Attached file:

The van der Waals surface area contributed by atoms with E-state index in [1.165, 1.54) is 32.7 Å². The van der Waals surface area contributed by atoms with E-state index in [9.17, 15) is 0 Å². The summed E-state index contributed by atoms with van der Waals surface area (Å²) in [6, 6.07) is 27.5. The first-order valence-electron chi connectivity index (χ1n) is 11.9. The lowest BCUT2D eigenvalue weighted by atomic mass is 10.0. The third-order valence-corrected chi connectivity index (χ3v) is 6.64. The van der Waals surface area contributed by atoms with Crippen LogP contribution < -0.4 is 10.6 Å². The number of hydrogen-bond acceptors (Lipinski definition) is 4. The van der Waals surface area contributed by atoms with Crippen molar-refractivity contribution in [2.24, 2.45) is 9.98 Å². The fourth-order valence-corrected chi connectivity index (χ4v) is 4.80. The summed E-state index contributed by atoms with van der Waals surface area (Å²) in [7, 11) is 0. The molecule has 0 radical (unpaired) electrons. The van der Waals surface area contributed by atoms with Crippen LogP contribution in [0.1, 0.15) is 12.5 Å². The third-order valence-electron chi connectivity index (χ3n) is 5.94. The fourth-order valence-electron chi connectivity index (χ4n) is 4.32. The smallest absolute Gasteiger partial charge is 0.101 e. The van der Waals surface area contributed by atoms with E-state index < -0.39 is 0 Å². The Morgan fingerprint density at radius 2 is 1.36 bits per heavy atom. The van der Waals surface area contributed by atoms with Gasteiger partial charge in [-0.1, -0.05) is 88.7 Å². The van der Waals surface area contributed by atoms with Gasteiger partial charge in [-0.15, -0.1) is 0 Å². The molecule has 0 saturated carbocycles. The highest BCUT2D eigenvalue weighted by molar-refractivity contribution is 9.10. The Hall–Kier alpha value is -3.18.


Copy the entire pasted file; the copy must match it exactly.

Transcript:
The van der Waals surface area contributed by atoms with E-state index in [1.165, 1.54) is 32.7 Å². The van der Waals surface area contributed by atoms with E-state index in [9.17, 15) is 0 Å². The summed E-state index contributed by atoms with van der Waals surface area (Å²) in [6, 6.07) is 27.5. The first-order valence-electron chi connectivity index (χ1n) is 11.9. The lowest BCUT2D eigenvalue weighted by atomic mass is 10.0. The third-order valence-corrected chi connectivity index (χ3v) is 6.64. The van der Waals surface area contributed by atoms with Crippen LogP contribution < -0.4 is 10.6 Å². The number of hydrogen-bond acceptors (Lipinski definition) is 4. The van der Waals surface area contributed by atoms with Crippen molar-refractivity contribution in [2.24, 2.45) is 9.98 Å². The fourth-order valence-corrected chi connectivity index (χ4v) is 4.80. The summed E-state index contributed by atoms with van der Waals surface area (Å²) in [7, 11) is 0. The molecule has 0 radical (unpaired) electrons. The van der Waals surface area contributed by atoms with Crippen LogP contribution in [0.1, 0.15) is 12.5 Å². The third-order valence-electron chi connectivity index (χ3n) is 5.94. The fourth-order valence-electron chi connectivity index (χ4n) is 4.32. The smallest absolute Gasteiger partial charge is 0.101 e. The van der Waals surface area contributed by atoms with E-state index < -0.39 is 0 Å². The Morgan fingerprint density at radius 2 is 1.36 bits per heavy atom. The van der Waals surface area contributed by atoms with Gasteiger partial charge in [-0.1, -0.05) is 88.7 Å². The van der Waals surface area contributed by atoms with Gasteiger partial charge in [-0.15, -0.1) is 0 Å². The molecule has 0 saturated carbocycles. The highest BCUT2D eigenvalue weighted by molar-refractivity contribution is 9.10. The Hall–Kier alpha value is -3.18.